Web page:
Unmarried Parents & Paternity in Indiana Custody

Unlike divorcing parents, unmarried parents aren't required to get court orders for custody and parenting time. They are free to create an informal co-parenting arrangement, but the court cannot enforce it.

For this reason, experts strongly advise getting court orders for legal custody, parenting time and child support.

You can get these by submitting a settlement agreement to the court for approval or by having a judge decide the issues in a final custody hearing.

Before the court will issue orders to unmarried parents, the child's paternity must be officially confirmed, which often happens at the birth. Without paternity confirmation, the mother automatically has sole legal custody and sole physical custody.

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Paternity confirmation

Putting the father's name on the child's birth certificate is not official paternity confirmation. Instead, there are two ways to confirm.

Often, parents confirm paternity by both signing an affidavit. If not, either parent can ask their county prosecutor's office to open a paternity case, which will involve DNA testing.

Confirming paternity makes the father responsible for child support immediately and possibly retroactively.

Confirming with a paternity affidavit

When parents agree on paternity, they can complete a paternity affidavit and sign it in front of a notary.

Within 72 hours of the child's birth, parents can do both steps at the hospital where the child is born with a form provided by the hospital. The staff there files the form with the county health department.

Alternatively, parents can submit a notarized affidavit to their county health department any time before the child turns 18. Some counties have fillable forms, while others require parents to create an affidavit that meets the state's requirements.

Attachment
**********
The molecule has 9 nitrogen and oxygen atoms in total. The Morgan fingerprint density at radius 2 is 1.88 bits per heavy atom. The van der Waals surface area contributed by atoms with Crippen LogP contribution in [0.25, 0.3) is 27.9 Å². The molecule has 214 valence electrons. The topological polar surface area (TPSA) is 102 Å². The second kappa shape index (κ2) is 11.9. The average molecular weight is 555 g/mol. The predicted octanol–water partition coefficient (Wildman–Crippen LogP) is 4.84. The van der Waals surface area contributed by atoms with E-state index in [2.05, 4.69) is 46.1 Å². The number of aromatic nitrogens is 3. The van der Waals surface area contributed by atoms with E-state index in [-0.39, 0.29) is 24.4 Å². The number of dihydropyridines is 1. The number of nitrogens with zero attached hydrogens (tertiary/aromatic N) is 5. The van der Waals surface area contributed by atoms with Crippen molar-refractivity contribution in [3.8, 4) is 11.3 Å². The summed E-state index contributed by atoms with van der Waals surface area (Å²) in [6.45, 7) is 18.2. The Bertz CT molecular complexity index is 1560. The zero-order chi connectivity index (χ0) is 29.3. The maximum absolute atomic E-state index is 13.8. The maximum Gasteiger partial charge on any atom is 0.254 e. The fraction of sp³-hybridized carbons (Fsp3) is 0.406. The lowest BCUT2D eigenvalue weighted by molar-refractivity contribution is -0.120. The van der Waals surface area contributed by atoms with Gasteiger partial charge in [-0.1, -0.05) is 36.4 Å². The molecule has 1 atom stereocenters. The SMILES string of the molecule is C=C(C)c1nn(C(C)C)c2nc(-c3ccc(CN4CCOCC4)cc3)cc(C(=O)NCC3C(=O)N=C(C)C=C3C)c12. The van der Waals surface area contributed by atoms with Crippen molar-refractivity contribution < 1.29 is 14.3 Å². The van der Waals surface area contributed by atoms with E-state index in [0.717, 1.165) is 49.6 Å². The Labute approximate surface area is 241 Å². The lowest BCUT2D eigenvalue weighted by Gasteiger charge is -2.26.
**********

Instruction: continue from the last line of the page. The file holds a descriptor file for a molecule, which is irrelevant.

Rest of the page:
Within 60 days of the affidavit's filing, either parent or another possible biological father can ask the court to verify paternity with court-ordered DNA testing. This opens a court case (details below).

When parents confirm paternity through an affidavit, they automatically get joint physical custody, and the mother retains sole legal custody. The father is guaranteed the minimum parenting time laid out in the Indiana Parenting Time Guidelines.

If parents like this arrangement, they should detail how they'll make it work in a parenting time schedule and parenting plan. They can leave these documents unofficial or open a court case to have a judge formalize them.

If parents want a different arrangement, either one can open a court case to request the orders they prefer. If parents informally agree to something other than sole legal custody for the mom and the minimum parenting time for the father, the court can't enforce their agreement.

Confirming with a court case

If parents don't complete a paternity affidavit, they have two years from the child's birth to open a paternity case to get custody orders. There are some exceptions to the two-year limit, including if:

  • Both parents agree to waive it
  • Parents have had or currently have an informal custody or child support agreement
  • The father has acknowledged paternity in writing
  • The child has ever received public assistance

If you only need orders for paternity testing and child support, file a case with your county's child support office.

If you also want orders for legal custody and parenting time, file a family court case. Once paternity is confirmed, the judge will decide these issues, generally giving both parents at least as much parenting time as in the state's guidelines (linked above). Alternatively, you can submit a settlement agreement once paternity is confirmed.

Additionally, a child under 20 can open a paternity case at any time.

Staying organized

Managing custody and parenting time requires serious organization.

You may need to create a parenting plan, draft parenting time schedules, calculate expenses, prove you're communicating civilly with the other parent, etc.

The Custody X Change app enables you to do all of that in one place.

With a parenting plan template, customizable parenting time calendars, an expense tracker, parent-to-parent messaging and more, Custody X Change makes sure you're prepared for whatever arises in your journey to custody.

Take advantage of our technology to stay on top of all the moving parts of your case.

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